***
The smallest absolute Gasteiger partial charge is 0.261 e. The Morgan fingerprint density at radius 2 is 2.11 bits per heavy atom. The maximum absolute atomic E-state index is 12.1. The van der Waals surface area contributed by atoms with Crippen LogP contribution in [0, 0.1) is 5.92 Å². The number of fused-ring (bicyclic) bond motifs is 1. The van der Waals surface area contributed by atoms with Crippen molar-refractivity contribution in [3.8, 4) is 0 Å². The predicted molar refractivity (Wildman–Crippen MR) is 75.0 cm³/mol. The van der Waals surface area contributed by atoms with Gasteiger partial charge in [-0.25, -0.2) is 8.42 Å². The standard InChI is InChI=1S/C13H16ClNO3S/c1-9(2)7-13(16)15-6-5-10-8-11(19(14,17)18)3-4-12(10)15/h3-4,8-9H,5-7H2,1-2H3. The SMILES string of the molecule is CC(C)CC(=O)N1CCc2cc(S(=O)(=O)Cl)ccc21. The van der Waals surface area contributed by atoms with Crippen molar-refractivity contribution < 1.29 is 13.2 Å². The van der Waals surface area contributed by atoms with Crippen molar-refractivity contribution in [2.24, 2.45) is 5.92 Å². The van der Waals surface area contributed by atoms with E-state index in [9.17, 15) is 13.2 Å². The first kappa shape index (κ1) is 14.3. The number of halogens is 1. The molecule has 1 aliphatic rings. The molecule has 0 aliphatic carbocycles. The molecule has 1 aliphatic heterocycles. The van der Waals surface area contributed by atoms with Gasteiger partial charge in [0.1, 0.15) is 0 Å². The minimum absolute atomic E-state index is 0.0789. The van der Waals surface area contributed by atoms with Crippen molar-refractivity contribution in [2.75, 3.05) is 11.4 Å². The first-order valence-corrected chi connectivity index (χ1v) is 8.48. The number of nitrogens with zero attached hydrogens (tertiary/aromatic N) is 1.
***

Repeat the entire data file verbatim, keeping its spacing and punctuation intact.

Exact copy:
The smallest absolute Gasteiger partial charge is 0.261 e. The Morgan fingerprint density at radius 2 is 2.11 bits per heavy atom. The maximum absolute atomic E-state index is 12.1. The van der Waals surface area contributed by atoms with Crippen LogP contribution in [0, 0.1) is 5.92 Å². The number of fused-ring (bicyclic) bond motifs is 1. The van der Waals surface area contributed by atoms with Crippen molar-refractivity contribution in [3.8, 4) is 0 Å². The predicted molar refractivity (Wildman–Crippen MR) is 75.0 cm³/mol. The van der Waals surface area contributed by atoms with Gasteiger partial charge in [-0.25, -0.2) is 8.42 Å². The standard InChI is InChI=1S/C13H16ClNO3S/c1-9(2)7-13(16)15-6-5-10-8-11(19(14,17)18)3-4-12(10)15/h3-4,8-9H,5-7H2,1-2H3. The SMILES string of the molecule is CC(C)CC(=O)N1CCc2cc(S(=O)(=O)Cl)ccc21. The van der Waals surface area contributed by atoms with Crippen molar-refractivity contribution < 1.29 is 13.2 Å². The van der Waals surface area contributed by atoms with Crippen molar-refractivity contribution in [2.24, 2.45) is 5.92 Å². The van der Waals surface area contributed by atoms with E-state index in [9.17, 15) is 13.2 Å². The first kappa shape index (κ1) is 14.3. The number of halogens is 1. The molecule has 1 aliphatic rings. The molecule has 0 aliphatic carbocycles. The molecule has 1 aliphatic heterocycles. The van der Waals surface area contributed by atoms with Gasteiger partial charge in [0.1, 0.15) is 0 Å². The minimum absolute atomic E-state index is 0.0789. The van der Waals surface area contributed by atoms with Crippen molar-refractivity contribution in [2.75, 3.05) is 11.4 Å². The first-order valence-corrected chi connectivity index (χ1v) is 8.48. The number of nitrogens with zero attached hydrogens (tertiary/aromatic N) is 1.